Wednesday, October 29, 2008

The opening chord to "A Hard Day’s Night" is also famous because, for 40 years, no one quite knew exactly what chord Harrison was playing.

Four years ago, inspired by reading news coverage about the song’s 40th anniversary, Jason Brown of Dalhousie’s Department of Mathematics decided to try and see if he could apply a mathematical calculation known as Fourier transform to solve the Beatles’ riddle. The process allowed him to decompose the sound into its original frequencies using computer software and parse out which notes were on the record.

It worked, to a point: the frequencies he found didn’t match the known instrumentation on the song. “George played a 12-string Rickenbacker, Lennon had his six string, Paul had his bass…none of them quite fit what I found,” he explains. “Then the solution hit me: it wasn’t just those instruments. There was a piano in there as well, and that accounted for the problematic frequencies.”

“Music and math are not really that far apart,” he says. “They’ve found that children that listen to music do better at math, because math and music both use the brain in similar ways. The best music is analytical and pattern-filled and mathematics has a lot of aesthetics to it. They complement each other well.”

More on the Mystery Beatles Chord

Futuristic Atlantis Hotel In Dubai

Looks a lot like the one here in the Bahamas. Look forward to visiting both. ;-)

More Atlantis

3D Printers Now as Cheap As Laser Printers Were

We do go on about the possibilities of downloadable designs, where you can pick the best from around the world and get it printed up at some form of 3D Kinko that might some day be in every neighbourhood.

Perhaps that vision isn't wild enough; the Ponoko blog notes that the desktop publishing revolution was born when the Apple LaserWriter was released in 1985 for $6995. Now Desktop Factory is launching a 3D printer that isn't much bigger than that laser printer, and at $5,000 in 2008 dollars a whole lot cheaper.
More about 3d printers.

Monday, October 27, 2008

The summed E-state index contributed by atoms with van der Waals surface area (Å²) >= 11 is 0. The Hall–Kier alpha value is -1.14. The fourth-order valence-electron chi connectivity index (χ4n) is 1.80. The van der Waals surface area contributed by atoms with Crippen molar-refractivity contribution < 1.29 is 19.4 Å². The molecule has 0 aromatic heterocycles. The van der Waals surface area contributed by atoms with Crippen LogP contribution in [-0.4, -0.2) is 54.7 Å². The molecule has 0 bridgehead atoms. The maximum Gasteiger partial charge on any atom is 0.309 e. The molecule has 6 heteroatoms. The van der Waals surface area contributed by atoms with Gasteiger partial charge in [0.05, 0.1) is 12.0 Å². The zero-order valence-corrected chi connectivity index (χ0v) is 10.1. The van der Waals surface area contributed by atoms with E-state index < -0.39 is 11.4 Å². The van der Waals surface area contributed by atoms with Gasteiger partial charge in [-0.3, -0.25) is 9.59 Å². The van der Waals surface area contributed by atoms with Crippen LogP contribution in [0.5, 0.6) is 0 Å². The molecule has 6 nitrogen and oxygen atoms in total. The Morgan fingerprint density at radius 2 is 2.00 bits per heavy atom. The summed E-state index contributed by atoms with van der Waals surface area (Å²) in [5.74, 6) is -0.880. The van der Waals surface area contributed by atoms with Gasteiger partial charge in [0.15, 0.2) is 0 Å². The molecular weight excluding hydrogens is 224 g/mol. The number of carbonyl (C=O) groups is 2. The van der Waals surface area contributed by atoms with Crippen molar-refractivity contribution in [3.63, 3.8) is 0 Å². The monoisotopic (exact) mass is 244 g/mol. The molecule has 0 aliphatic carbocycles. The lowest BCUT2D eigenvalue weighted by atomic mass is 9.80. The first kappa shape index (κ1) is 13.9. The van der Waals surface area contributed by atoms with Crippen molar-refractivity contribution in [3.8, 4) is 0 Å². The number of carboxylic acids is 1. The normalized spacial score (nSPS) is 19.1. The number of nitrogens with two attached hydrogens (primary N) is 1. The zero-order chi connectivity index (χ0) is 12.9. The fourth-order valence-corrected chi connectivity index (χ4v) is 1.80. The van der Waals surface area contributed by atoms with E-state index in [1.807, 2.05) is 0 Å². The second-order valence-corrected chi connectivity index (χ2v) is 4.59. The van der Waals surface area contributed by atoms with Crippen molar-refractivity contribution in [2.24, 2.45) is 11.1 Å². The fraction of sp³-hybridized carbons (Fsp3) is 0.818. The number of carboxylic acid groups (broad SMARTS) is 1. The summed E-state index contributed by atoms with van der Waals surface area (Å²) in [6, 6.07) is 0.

NISG: Not Something I'd Google

For example:
- Britney Spears New Single: NSIG
- Pequena Sarah Palin: NSIG
- 2G1C/ Goatse/ Lemon Party: NSIG

Any other examples?

Saturday, October 25, 2008

Face Music

Daito Manabe:Direction,programming and composer.

Tuesday, October 21, 2008

Yeti (Bigfoot) Footprints Found in Nepal by Japanese Explorers

Footprints from the legendary Yeti have been found in the snow-covered slopes of the Himalayas, a Japanese team of explorers claimed today.

The adventurers could hardly contain their excitement as they told of finding the 8in-long footprints which bore a close resemblance to those of humans.

But, said team leader Yoshiteru Takahashi, they were not human - neither were they the footprints of wolves, deer or snow leopards.

Stories of the Yeti - also known as the Abominable Snowman - have been passed down through generations of Nepalese families whose ancestors have told of a half-man, half ape, living in the Himalayas, where the world's tallest mountain, Mt Everest, is located.

The yeti can be considered a Himalayan parallel to the Bigfoot legend of North America.

In 1954, the Daily Mail reported the discovery of hair specimens from what was said to be the scalp of a Yeti. Professor Frederick Woods Jones, an expert in human and comparative anatomy, failed to reach a conclusion, but said the dark brown hair was not from a bear or an anthropoid (manlike) ape.

More Yeti at the DailyMail

Tuesday, October 14, 2008

Transformers Economics